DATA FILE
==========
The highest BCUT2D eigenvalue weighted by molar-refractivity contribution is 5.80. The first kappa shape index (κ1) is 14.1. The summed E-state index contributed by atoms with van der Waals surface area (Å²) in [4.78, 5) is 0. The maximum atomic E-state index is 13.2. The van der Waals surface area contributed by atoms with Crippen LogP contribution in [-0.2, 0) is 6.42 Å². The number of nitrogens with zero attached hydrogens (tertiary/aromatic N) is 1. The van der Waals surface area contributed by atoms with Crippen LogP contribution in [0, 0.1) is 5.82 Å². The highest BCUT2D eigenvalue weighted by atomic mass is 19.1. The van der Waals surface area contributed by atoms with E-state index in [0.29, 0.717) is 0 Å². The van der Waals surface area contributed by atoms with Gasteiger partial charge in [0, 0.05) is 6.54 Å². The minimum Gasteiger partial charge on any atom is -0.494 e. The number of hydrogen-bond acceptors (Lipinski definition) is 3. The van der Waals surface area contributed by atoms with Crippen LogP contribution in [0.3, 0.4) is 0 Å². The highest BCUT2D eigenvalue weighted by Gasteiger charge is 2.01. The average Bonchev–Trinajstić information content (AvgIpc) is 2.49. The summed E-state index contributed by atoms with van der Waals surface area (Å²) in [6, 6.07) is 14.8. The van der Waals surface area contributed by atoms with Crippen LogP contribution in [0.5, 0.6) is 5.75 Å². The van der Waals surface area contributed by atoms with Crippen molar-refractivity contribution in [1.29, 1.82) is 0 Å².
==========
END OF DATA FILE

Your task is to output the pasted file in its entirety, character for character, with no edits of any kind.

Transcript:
The highest BCUT2D eigenvalue weighted by molar-refractivity contribution is 5.80. The first kappa shape index (κ1) is 14.1. The summed E-state index contributed by atoms with van der Waals surface area (Å²) in [4.78, 5) is 0. The maximum atomic E-state index is 13.2. The van der Waals surface area contributed by atoms with Crippen LogP contribution in [-0.2, 0) is 6.42 Å². The number of nitrogens with zero attached hydrogens (tertiary/aromatic N) is 1. The van der Waals surface area contributed by atoms with Crippen LogP contribution in [0, 0.1) is 5.82 Å². The highest BCUT2D eigenvalue weighted by atomic mass is 19.1. The van der Waals surface area contributed by atoms with E-state index in [0.29, 0.717) is 0 Å². The van der Waals surface area contributed by atoms with Gasteiger partial charge in [0, 0.05) is 6.54 Å². The minimum Gasteiger partial charge on any atom is -0.494 e. The number of hydrogen-bond acceptors (Lipinski definition) is 3. The van der Waals surface area contributed by atoms with Crippen LogP contribution in [0.3, 0.4) is 0 Å². The highest BCUT2D eigenvalue weighted by Gasteiger charge is 2.01. The average Bonchev–Trinajstić information content (AvgIpc) is 2.49. The summed E-state index contributed by atoms with van der Waals surface area (Å²) in [6, 6.07) is 14.8. The van der Waals surface area contributed by atoms with Crippen LogP contribution in [0.5, 0.6) is 5.75 Å². The van der Waals surface area contributed by atoms with Crippen molar-refractivity contribution in [1.29, 1.82) is 0 Å².